In Thursday's Wall Street Journal, Seth Pinsky, President of the New York City Economic Development Corporation ("EDC"), threatens to begin condemnation of Willets Point properties next week.
First and foremost, Willets Point United Inc. ("WPU") wants everyone to recognize that Pinsky will use eminent domain to seize our properties, NOT for any necessary or urgent public purpose which is the traditional justification for eminent domain, such as building a highway through the area, or a hospital; but rather, just because the City administration prefers to see other businesses replace ours, at this site. Eminent domain was never intended to facilitate decisions by members of an elite class, to repurpose property according to their own preferences, to be used by their fellow elites – and in the process, trample the rights of private property owners, like us. Since the infamous Kelo Supreme Court decision, 43 other states have enacted legislation that prohibits or curtails the use of eminent domain to seize private property for economic development purposes – but New York State has not yet amended its law. Instead of respecting the obvious nationwide backlash against clear eminent domain abuse, Pinsky, EDC and Bloomberg will shamefully exploit New York's failure to amend its law.
We therefore consider Willets Point to be the front line battle against inappropriate and abusive mis-use of eminent domain within New York State – a battle which we know is of utmost concern to everyone who owns, or aspires to own, property within this state. We will act accordingly.
We find it especially disturbing that the City of New York will begin the process of condemning property at Willets Point, considering that there are WPU members who have yet to be contacted by the EDC. How can the City characterize property owners as "holdouts" in the press, when the City has never even picked up the telephone to discuss any plans with them?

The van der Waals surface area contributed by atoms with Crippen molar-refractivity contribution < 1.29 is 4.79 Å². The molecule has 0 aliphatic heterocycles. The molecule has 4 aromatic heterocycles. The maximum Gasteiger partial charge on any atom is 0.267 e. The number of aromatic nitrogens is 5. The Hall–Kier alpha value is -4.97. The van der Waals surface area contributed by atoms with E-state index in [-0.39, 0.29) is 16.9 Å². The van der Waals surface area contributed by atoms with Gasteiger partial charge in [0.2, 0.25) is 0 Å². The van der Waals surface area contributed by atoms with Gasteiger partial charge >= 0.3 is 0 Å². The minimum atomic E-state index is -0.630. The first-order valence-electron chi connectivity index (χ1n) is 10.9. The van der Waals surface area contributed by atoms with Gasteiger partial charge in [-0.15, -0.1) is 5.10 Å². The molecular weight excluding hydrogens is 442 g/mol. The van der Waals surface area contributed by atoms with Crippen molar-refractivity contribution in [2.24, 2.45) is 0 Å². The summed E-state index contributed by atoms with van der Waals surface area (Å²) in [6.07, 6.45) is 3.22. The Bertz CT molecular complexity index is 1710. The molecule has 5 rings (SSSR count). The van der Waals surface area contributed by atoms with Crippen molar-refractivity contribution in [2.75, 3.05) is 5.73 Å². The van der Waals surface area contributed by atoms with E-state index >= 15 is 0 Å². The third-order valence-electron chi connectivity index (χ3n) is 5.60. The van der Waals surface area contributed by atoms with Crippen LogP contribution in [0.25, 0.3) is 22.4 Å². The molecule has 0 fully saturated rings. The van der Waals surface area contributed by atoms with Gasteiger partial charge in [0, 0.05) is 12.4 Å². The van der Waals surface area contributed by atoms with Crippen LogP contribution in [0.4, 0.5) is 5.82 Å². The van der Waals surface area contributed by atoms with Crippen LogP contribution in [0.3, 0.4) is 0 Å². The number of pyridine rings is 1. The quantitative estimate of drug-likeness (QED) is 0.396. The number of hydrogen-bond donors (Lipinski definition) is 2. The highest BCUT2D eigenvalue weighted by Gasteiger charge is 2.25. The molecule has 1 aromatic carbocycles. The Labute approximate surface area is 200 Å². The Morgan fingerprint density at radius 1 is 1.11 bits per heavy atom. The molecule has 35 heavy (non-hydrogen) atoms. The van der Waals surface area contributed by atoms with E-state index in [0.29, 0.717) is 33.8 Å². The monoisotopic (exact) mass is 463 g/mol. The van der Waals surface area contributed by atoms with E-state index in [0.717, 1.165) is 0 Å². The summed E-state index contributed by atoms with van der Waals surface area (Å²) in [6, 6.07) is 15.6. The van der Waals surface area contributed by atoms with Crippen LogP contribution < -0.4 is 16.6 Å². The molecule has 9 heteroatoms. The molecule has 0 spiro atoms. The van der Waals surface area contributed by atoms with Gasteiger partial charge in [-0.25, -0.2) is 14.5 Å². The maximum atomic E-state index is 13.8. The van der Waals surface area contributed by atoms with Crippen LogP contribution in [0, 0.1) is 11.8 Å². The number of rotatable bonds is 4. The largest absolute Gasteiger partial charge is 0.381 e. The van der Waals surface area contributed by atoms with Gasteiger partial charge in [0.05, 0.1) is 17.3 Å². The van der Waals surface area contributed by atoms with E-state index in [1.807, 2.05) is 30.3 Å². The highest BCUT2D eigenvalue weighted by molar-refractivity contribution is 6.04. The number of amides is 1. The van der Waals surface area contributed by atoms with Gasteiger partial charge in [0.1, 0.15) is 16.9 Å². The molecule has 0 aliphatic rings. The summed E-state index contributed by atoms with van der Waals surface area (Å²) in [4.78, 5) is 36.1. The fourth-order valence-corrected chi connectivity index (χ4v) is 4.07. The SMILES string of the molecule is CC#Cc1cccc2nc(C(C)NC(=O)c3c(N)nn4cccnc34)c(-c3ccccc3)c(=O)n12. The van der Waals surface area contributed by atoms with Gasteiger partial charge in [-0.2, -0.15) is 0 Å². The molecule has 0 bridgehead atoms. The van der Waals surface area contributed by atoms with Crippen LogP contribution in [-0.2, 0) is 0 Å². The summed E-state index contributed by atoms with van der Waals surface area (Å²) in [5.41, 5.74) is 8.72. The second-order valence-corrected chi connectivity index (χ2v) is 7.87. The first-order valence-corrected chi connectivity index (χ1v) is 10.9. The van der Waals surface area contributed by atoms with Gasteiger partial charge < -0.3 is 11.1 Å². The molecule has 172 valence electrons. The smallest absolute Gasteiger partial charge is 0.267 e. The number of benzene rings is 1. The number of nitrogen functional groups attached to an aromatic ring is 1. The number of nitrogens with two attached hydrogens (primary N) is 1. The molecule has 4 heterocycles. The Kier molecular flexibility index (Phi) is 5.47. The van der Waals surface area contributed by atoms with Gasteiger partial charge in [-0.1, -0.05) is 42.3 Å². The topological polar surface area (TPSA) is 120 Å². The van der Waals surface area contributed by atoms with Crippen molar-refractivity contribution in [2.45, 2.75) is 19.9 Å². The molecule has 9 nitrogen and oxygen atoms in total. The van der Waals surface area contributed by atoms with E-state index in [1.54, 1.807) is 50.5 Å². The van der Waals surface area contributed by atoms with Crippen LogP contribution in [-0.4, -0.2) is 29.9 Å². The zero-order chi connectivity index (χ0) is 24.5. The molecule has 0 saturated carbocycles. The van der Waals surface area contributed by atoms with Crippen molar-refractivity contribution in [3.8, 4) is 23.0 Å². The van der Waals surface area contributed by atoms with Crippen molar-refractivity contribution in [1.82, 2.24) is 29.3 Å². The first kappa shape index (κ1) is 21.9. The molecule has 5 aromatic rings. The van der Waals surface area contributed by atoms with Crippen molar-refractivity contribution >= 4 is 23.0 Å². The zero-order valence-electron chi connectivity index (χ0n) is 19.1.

In fact, so non-communicative has the City been, that we do not even know at this time which of WPU's members will or will not be affected by condemnation of properties located within EDC's amorphous "Phase 1".
EDC has published various maps – each of which shows different borders of what might constitute "Phase 1" of the proposed development. For example, EDC's "Adjusted Plan" goes no further than 34th Avenue, while EDC's "Staged Acquisition Alternative" includes property up to Northern Boulevard. This confirms, as we have observed since 2007, that EDC apparently does not know what its plan is, for our area.
Pinsky, in his haste to condemn, apparently has forgotten one minor detail – that even if the City attempts to condemn our property, the City cannot take title or possession of it unless the proposed Van Wyck Expressway ramps are first approved. With no such approval on the books (and legal challenges ahead, in the event there would be such an approval), any condemnation will be purely speculative – and we understand that courts have not permitted that.
Given Pinsky's remarks to the Wall Street Journal regarding Willets Point condemnation, bear in mind the following representations by the City, already in the record:
"The City will not take possession of property acquired by eminent domain before the NEPA process is complete and the ramps are approved." – Willets Point FGEIS, Chapter 29, General Comments, Response G-8, September 12, 2008.
"The City will not acquire title to any property through Article 4 of the Eminent Domain Procedure Law (“EDPL”) until after ramps for the Van Wyck Expressway are approved by FHWA." – Affidavit of Robert Lieber, Deputy Mayor for Economic Development, June 29, 2009, filed with Supreme Court of the State of New York (WPU's Article 78 case).
"At oral argument [for WPU's Article 78], counsel for respondent [City] stated that if the ramps are not approved, the respondents cannot 'proceed with the plan as conceived and approved.' Transcript at 33.
For the purposes of this review, this court assumes that if the ramps are not approved, additional review under SEQRA will be required." – Decision of Hon. Joan Madden, August 16, 2010, p. 18-19, re: Article 78 filed by WPU.
Considering the above, the City's use of eminent domain now – without any ramp approval – represents a "speculative condemnation", which we understand courts have not permitted. Stated differently, there is obviously no point to condemn property, when the condemnor cannot take possession or title to that property.
As events unfold, we urge observers to always be mindful of the very serious property rights issues that are implicated, which may eventually impact others just as they are now impacting us. As hardscrabble a place as Willets Point sometimes can be, it is also a place where the most important American rights still exist and will be honorably defended by people of best intentions.
– The Membership of Willets Point United, Inc.